Pre-employment assessments should be conducted after a resume match and prior to the first interview. Generally, it can be automated. It can then be coupled with the resume or even after an introductory phone call.
The pre-interview assessment is somewhat different than what is thought of as traditional pre-employment screening. Traditional screening is often thought of as background checks, criminal checks, drug testing, education verification, reference checks, employment verification. These pre-employment screening processes still need to be carried out – usually, following an interview since there will be more costs involved and sensitive information needed.
Even with traditional prescreening, please be mindful of this process and the types of information you are asking for. I hear more and more from people who upon submitting a resume, were immediately asked for information like social security numbers, driver’s license numbers, birthdates, and more.
As an prospective employee, I myself would be much more hesitant to release this information until I made sure this was a legitimate opportunity with a legitimate company. As an employer, please remember how easy it is to place an advertisement for a position. It would not be difficult for scammers to place a fake ad to gather sensitive information. Especially in a tight job market where job hunters are aplenty.
In this type of assessment, we want to make sure the prospective employee is a good match for the position, a good match for the team they will work with, and a good match for the company culture.
There are many ways to conduct the assessment based on the position and the company. Most job boards now have an option to gather more information, ask skill- and personality-based questions, as well as skill- and personality-based testing. It needs to be fair and balanced; you don’t want to ask too much of a candidate at this point.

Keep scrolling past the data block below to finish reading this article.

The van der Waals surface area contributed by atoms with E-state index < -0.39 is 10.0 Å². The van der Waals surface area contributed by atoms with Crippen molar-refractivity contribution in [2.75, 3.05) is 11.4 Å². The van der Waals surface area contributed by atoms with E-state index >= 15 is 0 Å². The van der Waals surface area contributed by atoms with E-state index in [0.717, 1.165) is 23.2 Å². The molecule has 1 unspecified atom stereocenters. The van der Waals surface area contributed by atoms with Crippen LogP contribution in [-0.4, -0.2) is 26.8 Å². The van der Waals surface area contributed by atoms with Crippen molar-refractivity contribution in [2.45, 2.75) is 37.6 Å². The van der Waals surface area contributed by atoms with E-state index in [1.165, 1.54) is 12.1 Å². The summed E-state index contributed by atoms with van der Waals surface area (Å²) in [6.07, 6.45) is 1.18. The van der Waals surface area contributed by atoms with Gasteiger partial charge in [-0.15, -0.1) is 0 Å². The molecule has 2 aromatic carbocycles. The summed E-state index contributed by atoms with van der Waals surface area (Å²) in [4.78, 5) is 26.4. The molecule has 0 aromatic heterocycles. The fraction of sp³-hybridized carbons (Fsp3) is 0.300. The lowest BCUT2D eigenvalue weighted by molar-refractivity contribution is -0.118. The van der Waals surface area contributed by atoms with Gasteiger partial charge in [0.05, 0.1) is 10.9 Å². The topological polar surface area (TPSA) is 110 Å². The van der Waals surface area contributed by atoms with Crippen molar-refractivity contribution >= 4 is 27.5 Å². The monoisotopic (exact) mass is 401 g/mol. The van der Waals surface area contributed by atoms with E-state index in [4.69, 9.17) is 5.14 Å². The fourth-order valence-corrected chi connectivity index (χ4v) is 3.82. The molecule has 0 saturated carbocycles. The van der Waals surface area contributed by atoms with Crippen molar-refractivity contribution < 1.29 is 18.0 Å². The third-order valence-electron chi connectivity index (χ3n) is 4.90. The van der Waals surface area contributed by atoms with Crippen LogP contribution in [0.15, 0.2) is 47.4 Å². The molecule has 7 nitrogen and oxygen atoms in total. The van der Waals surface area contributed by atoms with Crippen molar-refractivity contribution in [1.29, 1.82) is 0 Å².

The benefit of the assessment process is that some candidates will stand out, while others eliminated. This will help with prioritization of candidates who exhibit traits you highly desire while not wasting time on those that don’t.
Even though you have the right, it is highly recommended to be cognizant of how much time and what information you are asking from a candidate. You may artificially screen out good candidates because the process was too stringent. Remember, these candidates are going from initial contact to interview, so to them, it may not be worth the time and energy invested.
Generally, entry-level position applicants have fewer questions and take less time to complete the assessment process. The time and complexity will increase as you move up the hierarchy of leadership. A laborer’s position assessment will look very different from that of a vice president.
Following are some assessment tests I have previous experience with. Some tests are specifically designed for coding and tech talent. The determining factor for choosing which one to use will be based on what you want to get out of this exercise, your company type and the position you need to fill.
- Predictive Index
- Disc Profiles
- Myers Briggs
- BCG Pymetrics
Here are a couple of interesting articles on assessment tools:
Make Better Hires with Behavioral Assessments (shrm.org)
Top 10: Pre-Hire Personality and Behavioral Assessments (recruiter.com)